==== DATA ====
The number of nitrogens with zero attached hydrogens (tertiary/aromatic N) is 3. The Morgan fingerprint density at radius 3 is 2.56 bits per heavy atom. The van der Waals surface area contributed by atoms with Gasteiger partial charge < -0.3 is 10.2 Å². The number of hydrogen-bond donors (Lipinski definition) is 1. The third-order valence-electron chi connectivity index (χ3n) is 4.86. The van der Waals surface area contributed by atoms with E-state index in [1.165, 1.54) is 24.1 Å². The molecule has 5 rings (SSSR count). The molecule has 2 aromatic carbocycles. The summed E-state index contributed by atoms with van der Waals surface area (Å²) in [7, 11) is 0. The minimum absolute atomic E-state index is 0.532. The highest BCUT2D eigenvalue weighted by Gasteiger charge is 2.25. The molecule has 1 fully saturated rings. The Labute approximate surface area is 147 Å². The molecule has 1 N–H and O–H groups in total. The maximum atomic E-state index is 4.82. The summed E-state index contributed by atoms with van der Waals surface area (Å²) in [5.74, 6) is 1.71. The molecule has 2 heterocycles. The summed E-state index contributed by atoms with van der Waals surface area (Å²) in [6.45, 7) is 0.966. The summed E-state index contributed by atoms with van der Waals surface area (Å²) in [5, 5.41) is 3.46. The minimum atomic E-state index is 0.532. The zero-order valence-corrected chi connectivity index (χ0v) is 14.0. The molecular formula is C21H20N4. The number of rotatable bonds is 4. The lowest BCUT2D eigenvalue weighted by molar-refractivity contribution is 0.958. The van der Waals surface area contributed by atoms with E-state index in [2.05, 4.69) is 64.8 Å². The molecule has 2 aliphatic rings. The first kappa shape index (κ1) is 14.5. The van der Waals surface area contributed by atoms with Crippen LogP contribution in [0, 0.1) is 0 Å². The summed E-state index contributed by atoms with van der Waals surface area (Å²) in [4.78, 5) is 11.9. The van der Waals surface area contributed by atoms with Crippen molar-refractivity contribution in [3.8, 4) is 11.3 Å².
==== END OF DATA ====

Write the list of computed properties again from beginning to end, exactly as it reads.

The number of nitrogens with zero attached hydrogens (tertiary/aromatic N) is 3. The Morgan fingerprint density at radius 3 is 2.56 bits per heavy atom. The van der Waals surface area contributed by atoms with Gasteiger partial charge < -0.3 is 10.2 Å². The number of hydrogen-bond donors (Lipinski definition) is 1. The third-order valence-electron chi connectivity index (χ3n) is 4.86. The van der Waals surface area contributed by atoms with E-state index in [1.165, 1.54) is 24.1 Å². The molecule has 5 rings (SSSR count). The molecule has 2 aromatic carbocycles. The summed E-state index contributed by atoms with van der Waals surface area (Å²) in [7, 11) is 0. The minimum absolute atomic E-state index is 0.532. The highest BCUT2D eigenvalue weighted by Gasteiger charge is 2.25. The molecule has 1 fully saturated rings. The Labute approximate surface area is 147 Å². The molecule has 1 N–H and O–H groups in total. The maximum atomic E-state index is 4.82. The summed E-state index contributed by atoms with van der Waals surface area (Å²) in [5.74, 6) is 1.71. The molecule has 2 heterocycles. The summed E-state index contributed by atoms with van der Waals surface area (Å²) in [6.45, 7) is 0.966. The summed E-state index contributed by atoms with van der Waals surface area (Å²) in [5, 5.41) is 3.46. The minimum atomic E-state index is 0.532. The zero-order valence-corrected chi connectivity index (χ0v) is 14.0. The molecular formula is C21H20N4. The number of rotatable bonds is 4. The lowest BCUT2D eigenvalue weighted by molar-refractivity contribution is 0.958. The van der Waals surface area contributed by atoms with E-state index in [2.05, 4.69) is 64.8 Å². The molecule has 2 aliphatic rings. The first kappa shape index (κ1) is 14.5. The van der Waals surface area contributed by atoms with Crippen LogP contribution in [0, 0.1) is 0 Å². The summed E-state index contributed by atoms with van der Waals surface area (Å²) in [4.78, 5) is 11.9. The van der Waals surface area contributed by atoms with Crippen molar-refractivity contribution in [3.8, 4) is 11.3 Å².